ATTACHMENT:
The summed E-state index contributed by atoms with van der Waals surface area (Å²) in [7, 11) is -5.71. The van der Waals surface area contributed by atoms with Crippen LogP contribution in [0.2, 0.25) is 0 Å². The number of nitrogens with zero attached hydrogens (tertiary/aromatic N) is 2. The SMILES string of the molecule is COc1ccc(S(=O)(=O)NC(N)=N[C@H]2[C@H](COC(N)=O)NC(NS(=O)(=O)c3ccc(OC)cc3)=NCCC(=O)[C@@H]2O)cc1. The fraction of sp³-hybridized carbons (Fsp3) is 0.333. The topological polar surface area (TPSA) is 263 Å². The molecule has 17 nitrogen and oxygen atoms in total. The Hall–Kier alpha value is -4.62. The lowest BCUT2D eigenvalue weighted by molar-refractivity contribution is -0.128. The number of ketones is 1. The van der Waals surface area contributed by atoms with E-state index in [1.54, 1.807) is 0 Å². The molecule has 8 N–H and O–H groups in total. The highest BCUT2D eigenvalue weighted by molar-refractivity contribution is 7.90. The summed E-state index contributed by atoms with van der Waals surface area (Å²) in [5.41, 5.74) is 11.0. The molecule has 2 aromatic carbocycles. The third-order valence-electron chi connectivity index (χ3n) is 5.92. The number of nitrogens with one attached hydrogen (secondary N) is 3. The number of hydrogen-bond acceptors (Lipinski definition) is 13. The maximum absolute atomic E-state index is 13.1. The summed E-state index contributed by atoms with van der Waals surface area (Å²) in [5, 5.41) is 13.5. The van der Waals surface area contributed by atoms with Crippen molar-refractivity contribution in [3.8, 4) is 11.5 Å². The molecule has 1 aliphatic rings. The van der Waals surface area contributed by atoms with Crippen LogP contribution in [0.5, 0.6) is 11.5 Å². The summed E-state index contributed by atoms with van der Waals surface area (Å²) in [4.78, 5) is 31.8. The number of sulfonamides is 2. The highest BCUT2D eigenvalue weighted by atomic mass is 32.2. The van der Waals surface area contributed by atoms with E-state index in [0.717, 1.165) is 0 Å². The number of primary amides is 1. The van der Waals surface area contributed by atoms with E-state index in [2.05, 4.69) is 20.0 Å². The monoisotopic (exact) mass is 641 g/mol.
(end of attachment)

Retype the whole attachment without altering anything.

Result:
The summed E-state index contributed by atoms with van der Waals surface area (Å²) in [7, 11) is -5.71. The van der Waals surface area contributed by atoms with Crippen LogP contribution in [0.2, 0.25) is 0 Å². The number of nitrogens with zero attached hydrogens (tertiary/aromatic N) is 2. The SMILES string of the molecule is COc1ccc(S(=O)(=O)NC(N)=N[C@H]2[C@H](COC(N)=O)NC(NS(=O)(=O)c3ccc(OC)cc3)=NCCC(=O)[C@@H]2O)cc1. The fraction of sp³-hybridized carbons (Fsp3) is 0.333. The topological polar surface area (TPSA) is 263 Å². The molecule has 17 nitrogen and oxygen atoms in total. The Hall–Kier alpha value is -4.62. The lowest BCUT2D eigenvalue weighted by molar-refractivity contribution is -0.128. The number of ketones is 1. The van der Waals surface area contributed by atoms with E-state index in [1.54, 1.807) is 0 Å². The molecule has 8 N–H and O–H groups in total. The highest BCUT2D eigenvalue weighted by molar-refractivity contribution is 7.90. The summed E-state index contributed by atoms with van der Waals surface area (Å²) in [5.41, 5.74) is 11.0. The molecule has 2 aromatic carbocycles. The third-order valence-electron chi connectivity index (χ3n) is 5.92. The number of nitrogens with one attached hydrogen (secondary N) is 3. The number of hydrogen-bond acceptors (Lipinski definition) is 13. The maximum absolute atomic E-state index is 13.1. The summed E-state index contributed by atoms with van der Waals surface area (Å²) in [5, 5.41) is 13.5. The van der Waals surface area contributed by atoms with Crippen molar-refractivity contribution in [3.8, 4) is 11.5 Å². The molecule has 1 aliphatic rings. The van der Waals surface area contributed by atoms with Crippen LogP contribution in [0.5, 0.6) is 11.5 Å². The summed E-state index contributed by atoms with van der Waals surface area (Å²) in [4.78, 5) is 31.8. The number of sulfonamides is 2. The highest BCUT2D eigenvalue weighted by atomic mass is 32.2. The van der Waals surface area contributed by atoms with E-state index in [0.717, 1.165) is 0 Å². The number of primary amides is 1. The van der Waals surface area contributed by atoms with E-state index in [2.05, 4.69) is 20.0 Å². The monoisotopic (exact) mass is 641 g/mol.